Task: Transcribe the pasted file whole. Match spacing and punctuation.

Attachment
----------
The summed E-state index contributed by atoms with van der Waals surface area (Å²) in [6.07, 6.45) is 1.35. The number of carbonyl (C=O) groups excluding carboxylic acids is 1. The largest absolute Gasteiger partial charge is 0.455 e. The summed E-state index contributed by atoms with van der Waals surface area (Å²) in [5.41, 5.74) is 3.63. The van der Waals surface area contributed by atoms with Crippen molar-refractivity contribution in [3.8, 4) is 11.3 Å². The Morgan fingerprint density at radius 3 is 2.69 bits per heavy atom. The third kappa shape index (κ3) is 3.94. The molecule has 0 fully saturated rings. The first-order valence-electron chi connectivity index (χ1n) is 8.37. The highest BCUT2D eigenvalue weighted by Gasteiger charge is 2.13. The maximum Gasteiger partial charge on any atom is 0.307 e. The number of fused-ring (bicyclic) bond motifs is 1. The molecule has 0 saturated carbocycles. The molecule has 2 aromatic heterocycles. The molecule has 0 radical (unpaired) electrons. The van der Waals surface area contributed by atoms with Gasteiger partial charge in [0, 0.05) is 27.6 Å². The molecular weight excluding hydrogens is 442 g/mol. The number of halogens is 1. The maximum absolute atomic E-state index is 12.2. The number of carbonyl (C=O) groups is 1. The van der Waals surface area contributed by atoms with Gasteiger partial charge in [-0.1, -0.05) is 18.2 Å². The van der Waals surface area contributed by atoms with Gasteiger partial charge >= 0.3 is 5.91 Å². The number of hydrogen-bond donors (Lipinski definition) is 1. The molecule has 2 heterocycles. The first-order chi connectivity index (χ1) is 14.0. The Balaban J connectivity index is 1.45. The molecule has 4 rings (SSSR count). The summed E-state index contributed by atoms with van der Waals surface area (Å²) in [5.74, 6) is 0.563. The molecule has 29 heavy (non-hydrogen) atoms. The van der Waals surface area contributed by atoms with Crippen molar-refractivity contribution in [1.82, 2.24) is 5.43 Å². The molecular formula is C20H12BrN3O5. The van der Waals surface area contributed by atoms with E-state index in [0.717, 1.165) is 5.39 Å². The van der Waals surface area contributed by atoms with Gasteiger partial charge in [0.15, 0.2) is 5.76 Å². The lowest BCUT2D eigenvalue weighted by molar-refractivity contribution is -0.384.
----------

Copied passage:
The summed E-state index contributed by atoms with van der Waals surface area (Å²) in [6.07, 6.45) is 1.35. The number of carbonyl (C=O) groups excluding carboxylic acids is 1. The largest absolute Gasteiger partial charge is 0.455 e. The summed E-state index contributed by atoms with van der Waals surface area (Å²) in [5.41, 5.74) is 3.63. The van der Waals surface area contributed by atoms with Crippen molar-refractivity contribution in [3.8, 4) is 11.3 Å². The Morgan fingerprint density at radius 3 is 2.69 bits per heavy atom. The third kappa shape index (κ3) is 3.94. The molecule has 0 fully saturated rings. The first-order valence-electron chi connectivity index (χ1n) is 8.37. The highest BCUT2D eigenvalue weighted by Gasteiger charge is 2.13. The maximum Gasteiger partial charge on any atom is 0.307 e. The number of fused-ring (bicyclic) bond motifs is 1. The molecule has 0 saturated carbocycles. The molecule has 2 aromatic heterocycles. The molecule has 0 radical (unpaired) electrons. The van der Waals surface area contributed by atoms with Gasteiger partial charge in [0, 0.05) is 27.6 Å². The molecular weight excluding hydrogens is 442 g/mol. The number of halogens is 1. The maximum absolute atomic E-state index is 12.2. The number of carbonyl (C=O) groups is 1. The van der Waals surface area contributed by atoms with Gasteiger partial charge in [-0.1, -0.05) is 18.2 Å². The van der Waals surface area contributed by atoms with Gasteiger partial charge >= 0.3 is 5.91 Å². The number of hydrogen-bond donors (Lipinski definition) is 1. The molecule has 2 heterocycles. The first-order chi connectivity index (χ1) is 14.0. The Balaban J connectivity index is 1.45. The molecule has 4 rings (SSSR count). The summed E-state index contributed by atoms with van der Waals surface area (Å²) in [5.74, 6) is 0.563. The molecule has 29 heavy (non-hydrogen) atoms. The van der Waals surface area contributed by atoms with Crippen molar-refractivity contribution in [1.82, 2.24) is 5.43 Å². The molecular formula is C20H12BrN3O5. The van der Waals surface area contributed by atoms with E-state index in [0.717, 1.165) is 5.39 Å². The van der Waals surface area contributed by atoms with Gasteiger partial charge in [0.15, 0.2) is 5.76 Å². The lowest BCUT2D eigenvalue weighted by molar-refractivity contribution is -0.384.